Wednesday, April 30, 2014

My First Author Visit

This past Friday, I visited Research Triangle High School. They had a special flex day where all the students of a particular class (freshman on this day) are immersed in one subject. The subject on this day was malaria prevention. The students were divided into groups such as public service announcement (PSA) production, drama, graphic design, and other projects that they chose. I worked with the creative writing group. Our task was to create a picture book about malaria and its prevention. I had a great time working with the students who came up with some terrific ideas. 

Sunday, April 27, 2014

Poetry Friday Anthology for Science

The Poetry Friday Anthology for Science
compiled by Sylvia Vardell and Janet Wong
2014 (Pomelo Books)
Source: Review copy provided by the publisher

Fabulous - Exceptionally good or unusual; marvelous; superb
This anthology is fabulous.

Excerpt from Liquids Can't Contain Themselves by Heidi Bee Roemer

Sticky honey leaks from a jar.
Oozy ketchup squirts too far.
Hot soup overfills its bowl;
Liquids dribble and ripple and roll!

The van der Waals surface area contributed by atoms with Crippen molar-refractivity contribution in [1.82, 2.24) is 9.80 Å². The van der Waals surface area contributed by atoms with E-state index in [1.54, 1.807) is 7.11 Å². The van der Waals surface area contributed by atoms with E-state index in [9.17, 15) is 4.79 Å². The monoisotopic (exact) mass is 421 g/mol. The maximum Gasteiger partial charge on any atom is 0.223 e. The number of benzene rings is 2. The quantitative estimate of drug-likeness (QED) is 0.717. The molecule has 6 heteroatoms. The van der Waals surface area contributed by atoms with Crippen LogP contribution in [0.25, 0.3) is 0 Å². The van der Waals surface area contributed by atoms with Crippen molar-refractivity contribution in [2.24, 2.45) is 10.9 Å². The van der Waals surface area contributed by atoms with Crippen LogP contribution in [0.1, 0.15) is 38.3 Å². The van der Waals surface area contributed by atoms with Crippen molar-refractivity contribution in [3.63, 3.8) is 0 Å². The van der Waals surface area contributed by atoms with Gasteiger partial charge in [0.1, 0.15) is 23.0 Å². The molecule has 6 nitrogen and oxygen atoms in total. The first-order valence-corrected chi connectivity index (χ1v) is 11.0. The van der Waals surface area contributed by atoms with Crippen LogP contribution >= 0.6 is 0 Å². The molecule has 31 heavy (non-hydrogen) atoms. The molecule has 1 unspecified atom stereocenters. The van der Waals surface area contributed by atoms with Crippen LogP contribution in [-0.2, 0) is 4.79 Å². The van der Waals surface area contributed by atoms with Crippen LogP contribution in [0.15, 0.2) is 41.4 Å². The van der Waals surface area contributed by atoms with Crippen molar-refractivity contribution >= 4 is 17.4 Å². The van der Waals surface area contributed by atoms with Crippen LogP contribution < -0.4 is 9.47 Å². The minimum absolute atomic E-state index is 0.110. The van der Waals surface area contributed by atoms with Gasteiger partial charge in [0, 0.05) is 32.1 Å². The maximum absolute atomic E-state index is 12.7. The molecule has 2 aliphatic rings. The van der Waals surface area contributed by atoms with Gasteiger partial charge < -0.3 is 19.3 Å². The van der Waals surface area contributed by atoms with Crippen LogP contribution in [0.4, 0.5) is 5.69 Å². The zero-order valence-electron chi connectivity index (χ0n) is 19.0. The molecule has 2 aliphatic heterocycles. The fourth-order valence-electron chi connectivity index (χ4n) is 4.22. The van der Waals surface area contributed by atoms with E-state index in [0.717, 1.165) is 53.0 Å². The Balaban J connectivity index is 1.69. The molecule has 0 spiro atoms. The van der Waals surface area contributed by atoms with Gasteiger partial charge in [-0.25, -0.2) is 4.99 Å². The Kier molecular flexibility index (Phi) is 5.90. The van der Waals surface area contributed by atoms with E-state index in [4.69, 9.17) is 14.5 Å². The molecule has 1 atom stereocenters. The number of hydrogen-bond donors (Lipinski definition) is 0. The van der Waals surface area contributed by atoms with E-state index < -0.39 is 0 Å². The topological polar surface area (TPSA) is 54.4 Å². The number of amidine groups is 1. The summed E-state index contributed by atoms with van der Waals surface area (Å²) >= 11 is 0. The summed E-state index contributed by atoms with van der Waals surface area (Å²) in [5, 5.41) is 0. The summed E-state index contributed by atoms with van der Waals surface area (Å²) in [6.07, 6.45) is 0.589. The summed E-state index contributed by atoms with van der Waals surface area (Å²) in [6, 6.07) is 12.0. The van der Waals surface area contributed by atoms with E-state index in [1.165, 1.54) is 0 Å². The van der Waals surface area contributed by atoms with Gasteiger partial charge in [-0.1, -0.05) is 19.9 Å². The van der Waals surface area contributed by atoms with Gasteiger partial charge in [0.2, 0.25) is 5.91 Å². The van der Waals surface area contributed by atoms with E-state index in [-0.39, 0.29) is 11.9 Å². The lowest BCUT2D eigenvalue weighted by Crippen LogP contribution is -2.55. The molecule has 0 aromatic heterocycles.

Sometimes salespeople, via media or in person, will start a sentence with this phrase "If you only buy one...". I could use that pitch to teachers regarding The Poetry Friday Anthology for Science. If you only buy one book this year, this is the book you should buy. Of course, who knows a teacher that buys only one book? My point is that as a teacher, you will be hard pressed to find a book more valuable than this anthology. This is a set of 36 science related poems for each grade level. That's right, a poem a week for each grade level in K-5. Go ahead and do the math and you will learn that we're talking about 218 poems. That's serious bang for your buck, folks. But wait, there's more! Some of those poems are bilingual so you can share them in two languages. Each poem also has its own lesson plan. We're talking about 218 lesson plans! This section is called Take 5! For example, the poem above has five different lesson tips that you can use. In addition to the poems and the lesson plans, you also get a terrific set of resources in the back matter. There are several lists of top notch books that you will want to use in addition to this anthology. There is also a list of outstanding poetry websites, a roll call of fun science websites, and more websites and blogs that are geared towards teaching science in grades K-5. All of this is included in the anthology. Also available are student editions for each grade level that include 5 extra poems at each level that are not included in the teacher's edition. If you visit the publisher's website, you will also find printables and audio versions of poems.